Yes, the state is not put together, but it lives; it is not a heap nor a machine; it is no mere extravagance when a poet talks of a nation's soul. It is the objective mind which is subjective and self-conscious in its citizens—it feels and knows itself in the heart of each. It speaks the word of command and gives the field of accomplishment, and in the activity of obedience it has and bestows individual life and satisfaction and happiness.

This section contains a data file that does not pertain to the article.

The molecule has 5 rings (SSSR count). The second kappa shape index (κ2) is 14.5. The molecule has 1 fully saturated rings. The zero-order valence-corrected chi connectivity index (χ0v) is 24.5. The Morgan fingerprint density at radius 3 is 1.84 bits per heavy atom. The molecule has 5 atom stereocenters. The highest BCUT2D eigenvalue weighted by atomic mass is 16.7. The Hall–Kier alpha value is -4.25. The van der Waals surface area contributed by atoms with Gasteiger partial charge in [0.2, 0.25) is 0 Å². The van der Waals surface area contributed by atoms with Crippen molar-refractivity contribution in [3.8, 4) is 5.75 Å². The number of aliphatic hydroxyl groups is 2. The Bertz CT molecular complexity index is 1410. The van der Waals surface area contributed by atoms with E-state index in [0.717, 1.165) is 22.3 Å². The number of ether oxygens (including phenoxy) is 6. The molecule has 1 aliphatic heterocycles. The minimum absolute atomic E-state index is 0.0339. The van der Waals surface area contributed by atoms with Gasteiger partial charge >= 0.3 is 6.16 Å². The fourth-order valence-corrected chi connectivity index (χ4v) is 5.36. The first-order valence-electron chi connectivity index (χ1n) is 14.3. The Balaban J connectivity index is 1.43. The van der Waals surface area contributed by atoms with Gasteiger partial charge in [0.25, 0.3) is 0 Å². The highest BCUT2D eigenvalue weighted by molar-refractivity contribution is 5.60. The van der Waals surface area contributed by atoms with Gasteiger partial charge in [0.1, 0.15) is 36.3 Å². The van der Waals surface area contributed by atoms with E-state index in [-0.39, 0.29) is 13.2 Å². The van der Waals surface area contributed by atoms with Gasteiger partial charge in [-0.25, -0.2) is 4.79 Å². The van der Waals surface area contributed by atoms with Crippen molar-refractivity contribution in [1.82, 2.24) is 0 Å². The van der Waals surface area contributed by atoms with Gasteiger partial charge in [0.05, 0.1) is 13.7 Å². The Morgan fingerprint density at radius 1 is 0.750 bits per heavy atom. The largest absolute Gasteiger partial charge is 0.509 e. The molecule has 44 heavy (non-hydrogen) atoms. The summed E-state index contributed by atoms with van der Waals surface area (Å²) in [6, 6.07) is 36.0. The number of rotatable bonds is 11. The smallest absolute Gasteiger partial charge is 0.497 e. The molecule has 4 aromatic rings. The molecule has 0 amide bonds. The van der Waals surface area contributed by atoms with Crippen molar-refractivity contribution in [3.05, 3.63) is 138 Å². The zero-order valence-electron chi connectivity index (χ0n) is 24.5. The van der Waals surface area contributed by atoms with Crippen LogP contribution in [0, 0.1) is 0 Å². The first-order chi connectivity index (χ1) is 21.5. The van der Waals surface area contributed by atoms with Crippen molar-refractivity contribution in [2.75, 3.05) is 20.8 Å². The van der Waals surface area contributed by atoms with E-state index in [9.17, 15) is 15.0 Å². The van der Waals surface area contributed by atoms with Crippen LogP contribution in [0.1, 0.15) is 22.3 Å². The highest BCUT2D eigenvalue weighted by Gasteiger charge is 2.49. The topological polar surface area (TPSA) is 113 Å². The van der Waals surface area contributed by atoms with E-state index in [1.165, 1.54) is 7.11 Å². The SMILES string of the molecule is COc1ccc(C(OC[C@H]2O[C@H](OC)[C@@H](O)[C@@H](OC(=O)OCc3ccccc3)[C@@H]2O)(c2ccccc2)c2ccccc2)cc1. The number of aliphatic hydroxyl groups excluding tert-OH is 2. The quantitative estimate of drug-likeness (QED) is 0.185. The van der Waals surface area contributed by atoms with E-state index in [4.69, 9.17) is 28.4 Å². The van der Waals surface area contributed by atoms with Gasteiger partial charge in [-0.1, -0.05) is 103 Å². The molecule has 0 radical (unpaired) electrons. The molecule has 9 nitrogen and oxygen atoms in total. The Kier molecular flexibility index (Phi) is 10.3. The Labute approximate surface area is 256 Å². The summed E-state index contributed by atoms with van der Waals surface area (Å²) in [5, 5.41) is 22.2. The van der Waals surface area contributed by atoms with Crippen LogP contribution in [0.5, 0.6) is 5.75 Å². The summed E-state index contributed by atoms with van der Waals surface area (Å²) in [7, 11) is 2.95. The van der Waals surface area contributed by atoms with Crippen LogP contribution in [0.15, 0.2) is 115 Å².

First in the community is the individual realized. He is here the embodiment of beauty, goodness, and truth—of truth because he corresponds to his universal conception, of beauty because he realizes it in a single form to the senses or imagination, of goodness because his will expresses and is the will of the universal. "The realm of morality is nothing but the absolute spiritual unity of the essence of individuals, which exists in the independent reality of them. . . . The moral substance, looked at abstractedly from the mere side of its universality, is the law, and, as this, is only thought; but nonetheless is it, from another point of view, immediate real self-consciousness or custom: and conversely the individual exists as this single unit, inasmuch as it is conscious in its individuality of the universal consciousness as its own being, inasmuch as its action and existence are the universal Ethos. . . . They (the individuals) are aware in themselves that they possess this individual independent being because of the sacrifice of their individuality, because the universal substance is their soul essence: and, on the other side, this universal is their individual action, the work that they as individuals have produced.